Prevent Dementia With a Positive Outlook
Getting older typically comes with a lot of little annoyances. At some point, you may notice that the small print in a magazine or on a menu is getting difficult to read. Perhaps you experience pain in your knees or hips when you’re jogging now. Or it could be that you tend to gain weight around your midsection more than when you were younger. It might be easy to let all of these things bother you and get you down. But new research suggests that it’s important to focus on the positive aspects of your life instead because that might be a key factor in preventing cognitive decline over the years.
The study, which took place at the Yale School of Public Health in New Haven, Connecticut, found that keeping a positive attitude about getting older may help people avoid developing dementia.1 These results are based on an investigation that included 4,765 men and women who were 60 or older. None of these subjects showed any signs of dementia when the research began.
Each of the participants answered questions designed to explore their feelings about their own aging. An example of the type of statement they were asked to consider and agree or disagree with is, “The older I get, the more useless I feel.” Their response provided information to the researchers as to that individual’s concept of their own aging as well as how they believe they are regarded by society.
After evaluating their responses and comparing this data to the subjects’ medical records, the investigators discovered that among those with a positive outlook on aging, 2.6 percent developed dementia over the following four years. In contrast, among those with negative views on aging, 4.6 percent received a dementia diagnosis. That difference adds up to a nearly 44 percent lower risk of dementia for people who hold more affirmative beliefs about getting older.
What’s more, there were 1,250 volunteers who are carriers of a gene known as APOE4, which is known to increase dementia risk in older people. For this specific population, the impact of attitude was found to be even more substantial. Interestingly, among the APOE4 carriers with a positive outlook, 2.7 percent—only one-tenth of a percentage point higher than non-carriers—were diagnosed with dementia in the four years they were tracked, compared to a considerably larger 6.1 percent of the carriers with a negative outlook.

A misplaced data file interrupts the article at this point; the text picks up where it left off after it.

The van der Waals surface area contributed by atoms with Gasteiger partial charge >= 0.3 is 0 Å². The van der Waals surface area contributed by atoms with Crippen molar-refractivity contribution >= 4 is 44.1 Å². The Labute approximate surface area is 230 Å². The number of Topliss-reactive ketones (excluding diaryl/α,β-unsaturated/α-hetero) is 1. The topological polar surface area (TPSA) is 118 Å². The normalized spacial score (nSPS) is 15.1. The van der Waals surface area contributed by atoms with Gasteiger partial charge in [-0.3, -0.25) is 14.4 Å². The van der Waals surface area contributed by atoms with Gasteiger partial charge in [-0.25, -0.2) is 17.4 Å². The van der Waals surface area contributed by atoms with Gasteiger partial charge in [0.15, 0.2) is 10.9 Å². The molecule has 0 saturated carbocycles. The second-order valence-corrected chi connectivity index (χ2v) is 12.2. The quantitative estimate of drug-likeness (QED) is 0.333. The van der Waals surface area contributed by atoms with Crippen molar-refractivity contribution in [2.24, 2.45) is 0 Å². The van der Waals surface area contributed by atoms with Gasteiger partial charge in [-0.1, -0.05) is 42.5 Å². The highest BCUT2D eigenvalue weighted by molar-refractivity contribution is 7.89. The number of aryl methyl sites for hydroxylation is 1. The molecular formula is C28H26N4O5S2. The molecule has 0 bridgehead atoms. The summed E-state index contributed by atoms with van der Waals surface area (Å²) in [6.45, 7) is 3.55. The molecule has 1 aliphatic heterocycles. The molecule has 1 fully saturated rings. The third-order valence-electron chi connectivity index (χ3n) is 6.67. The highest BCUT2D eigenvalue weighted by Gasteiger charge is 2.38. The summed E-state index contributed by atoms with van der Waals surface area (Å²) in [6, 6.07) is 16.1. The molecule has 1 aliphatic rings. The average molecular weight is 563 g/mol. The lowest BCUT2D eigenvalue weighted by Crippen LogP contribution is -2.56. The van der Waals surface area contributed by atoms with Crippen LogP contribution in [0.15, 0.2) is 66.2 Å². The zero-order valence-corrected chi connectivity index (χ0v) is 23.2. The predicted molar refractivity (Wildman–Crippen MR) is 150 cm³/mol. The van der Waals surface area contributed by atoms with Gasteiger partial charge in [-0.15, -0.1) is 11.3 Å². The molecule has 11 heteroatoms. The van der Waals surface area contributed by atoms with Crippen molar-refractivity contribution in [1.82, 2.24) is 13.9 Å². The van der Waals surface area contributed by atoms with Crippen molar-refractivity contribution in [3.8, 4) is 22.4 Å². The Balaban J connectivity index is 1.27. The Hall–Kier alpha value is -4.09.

The findings held steady after the investigators controlled for potentially influential factors such as age, race, level of education attained, memory skills at the start of the study, and pre-existing conditions like diabetes. The study was not designed to prove cause and effect, but it did establish an association between positive views on aging and a lower risk of dementia.
Of course, this doesn’t mean that if you complain about getting older you will end up with dementia. But it adds to an increasing body of evidence that our minds play an important role in our health and being happy and optimistic can improve our lives both mentally and physically. A 2008 study at the University of Pittsburgh showed that optimistic people over 50 were 14 percent more likely to be alive eight years later and nine percent less likely to develop heart disease. 2 Jon Barron has discussed this connection for years, including a chapter entitled, “The Thought that Kills” in his book Lessons from the Miracle Doctors.
How can you improve your outlook if you’re not naturally a sunny person? Spend just a few minutes each day focusing on all of the blessings in your life and write down five things that you’re thankful for to get the most out of this activity. Add exercise to your daily routine if you’re not already working out. Physical activity triggers the release of endorphins that help us feel good and provide a mood boost. Keep your mind challenged too. You can lower your risk of dementia by taking up hobbies at any age, learning new skills, doing crossword puzzles, and listening to classical music. And make sure to hang out with positive people. Studies have shown that happiness is contagious.
- 1. Levy, Becca R.; et al. "Positive age beliefs protect against dementia even among elders with high-risk gene." PLoS One. 7 February 2018. Accessed 11 February 2018. http://journals.plos.org/plosone/article?id=10.1371/journal.pone.0191004.
- 2. Tindle, Hilary A.; et al. "Optimism, Hostility and Incident Coronary Heart Disease and Mortality in the Women's Health Initiative." Circulation. 28 October 2008. Accessed 12 February 2018. http://circ.ahajournals.org/content/118/Suppl_18/S_1145.4.